One of my new pet peeves is journalists writing about congress as if it’s always been the case that that minorities of senators would routinely filibuster every measure they didn’t like. Simple logic indicates that this is false — it used to require a unanimous vote to end a filibuster and, obviously, non-unanimous bills passed. But there are more examples. For example, before the 1970s you needed two-thirds of the Senate to end a filibuster, but the Lend-Lease Act went through the Senate on a 60–31 vote (according to the rules of the day, you would have needed 66 as there were only 98 Senators) without the minority obstructing the bill.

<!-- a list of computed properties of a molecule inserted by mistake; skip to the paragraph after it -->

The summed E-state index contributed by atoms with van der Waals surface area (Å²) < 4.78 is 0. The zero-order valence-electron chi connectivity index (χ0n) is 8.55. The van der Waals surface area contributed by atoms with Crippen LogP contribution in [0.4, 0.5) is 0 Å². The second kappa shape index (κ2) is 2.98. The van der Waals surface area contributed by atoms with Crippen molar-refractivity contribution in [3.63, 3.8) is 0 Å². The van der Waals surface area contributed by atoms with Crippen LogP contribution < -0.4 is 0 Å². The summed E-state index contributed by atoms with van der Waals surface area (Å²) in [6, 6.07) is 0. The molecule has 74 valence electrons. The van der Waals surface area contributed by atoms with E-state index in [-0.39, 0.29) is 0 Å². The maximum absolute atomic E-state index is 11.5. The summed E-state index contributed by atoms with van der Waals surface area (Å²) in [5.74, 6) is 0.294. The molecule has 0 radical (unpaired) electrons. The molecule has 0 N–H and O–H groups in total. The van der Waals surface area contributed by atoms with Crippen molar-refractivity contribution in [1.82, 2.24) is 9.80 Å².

Thus, filibuster supporters are objectively pro-Nazi. Well, okay, they’re not. But it reminds us that routine filibustering is a new tradition and not a time-honored principle of American government.